Sunday Gazetteer
Sunday, September 16, 1894
pg. 4

In 1900, Robert helped found the St. Louis, San Francisco and Texas Railway Company to build a line between Denison and the Red River. According to the Handbook of Texas Online:

The St. Louis, San Francisco and Texas Railway Company was chartered on March 9, 1900, in the interest of the St. Louis and San Francisco Railroad Company (Frisco), to build between Denison, Texas, and the Red River. The charter was subsequently amended to allow the railroad to build from Denison to Sherman. Initial capital was set at $200,000 and the office was located at Denison in Grayson County. The office was moved to Fort Worth in 1904. Members of the first board of directors included R. C. Foster of Denison; H. D. McDonald of Paris, Texas; W. C. Preston and W. A. Tuley of Dallas; D. B. Robinson and Benjamin F. Yoakum of St. Louis; and J. H. Atterbury of Letchfield, Illinois. The 5.3-mile line of the SLSF&T to Denison was completed in early 1901, and was extended to Sherman in March 1901 via trackage rights over the Houston and Texas Central Railroad. The company connected with the Frisco line from Sapulpa, Oklahoma, at the Red River. In order to attract the SLSF&T, the city of Sherman offered the company a bonus of $15,000, right-of-way, and forty acres of land for a terminal. The company also built its shops at Sherman. In 1903 the road earned $15,571 in passenger revenue, $443,617 in freight revenue, and $237 in other revenue. On June 25, 1904, the SLSF&T acquired the Red River, Texas and Southern Railway Company. This fifty-three-mile-long railroad was opened between Sherman and Carrollton in 1902 and reached Dallas and Ft. Worth over a combination of leased track and trackage rights. Two other Frisco properties-the Blackwell, Enid and Texas Railway, operating between the Red River and Vernon, and the Oklahoma City and Texas Railroad, which had built between Red River and Quanah-were acquired on June 30, 1904, and July 25, 1904, respectively.


In addition to his work as an attorney and investor, R. C. Foster raised jersey cattle on his dairy farm outside Denison. He also maintained a residence there. So says Industrial Denison, a photographic book published around 1908.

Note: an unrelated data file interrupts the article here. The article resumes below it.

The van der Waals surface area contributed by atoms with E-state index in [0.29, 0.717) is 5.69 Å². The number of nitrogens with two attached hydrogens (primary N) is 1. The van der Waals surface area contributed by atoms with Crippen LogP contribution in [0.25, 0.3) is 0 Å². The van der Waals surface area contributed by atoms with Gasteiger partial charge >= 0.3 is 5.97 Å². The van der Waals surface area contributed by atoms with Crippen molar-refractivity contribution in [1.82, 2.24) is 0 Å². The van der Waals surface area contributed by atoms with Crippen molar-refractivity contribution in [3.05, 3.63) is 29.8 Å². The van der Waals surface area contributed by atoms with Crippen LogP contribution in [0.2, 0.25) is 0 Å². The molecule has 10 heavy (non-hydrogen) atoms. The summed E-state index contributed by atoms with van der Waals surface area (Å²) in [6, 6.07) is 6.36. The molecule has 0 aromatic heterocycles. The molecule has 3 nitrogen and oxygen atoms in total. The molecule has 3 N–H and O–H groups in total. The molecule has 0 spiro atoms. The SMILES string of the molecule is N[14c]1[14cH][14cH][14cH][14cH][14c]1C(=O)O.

Between 1891 and 1900, publications such as Famous Jersey Cattle and Holstein-Friesian Herd-book regularly listed prize-winning animals belonging to "Platter & Foster, Denison, Texas."

Andrew Fox Platter, a founder of Waples-Platter Company, owned the Lawn Farm Jersey Company in Denison and was known to be an enthusiastic breeder of jersey cattle. It seems likely that "Fox" Platter and "Cole" Foster had some jointly owned cattle enterprise. They lived less than a block apart on West Sears Street.

Robert C. Foster Jr. died at Denison, Texas, on January 6, 1910. His wife, Amanda, passed away on December 19, 1916. Both were buried in Fairview Cemetery, Denison. Also there are Cole's son and grandson, who both born his name.

The Sunday Gazetteer
January 9, 1910

In 1900, Robert and Amanda had four children at home, the youngest being seventeen years old:

Martha Foster - born Kansas 1873

Edna Foster - born Kansas 1877; kindergarten teacher

Robert Cole Foster III - born Texas 1880 - 1953; salesman; married Dora L. Beggs, a social worker; lived in Dallas.
He is buried in Fairview Cemetery, Denison, Texas. Robert Cole Foster III and Dora L. Beggs had two children.

Myra Foster - born Texas 1883 - 1979.  At the age of 25, she married Andrew Kennedy Rodgers, a cotton goods salesman.
They lived in Chicago and Evanston, Illinois. Myra and Andrew Rodgers had four children.

There was some mention of two possible older children - Joseph Harrelson Foster and Mabel Helen Foster - but records were not available concerning them.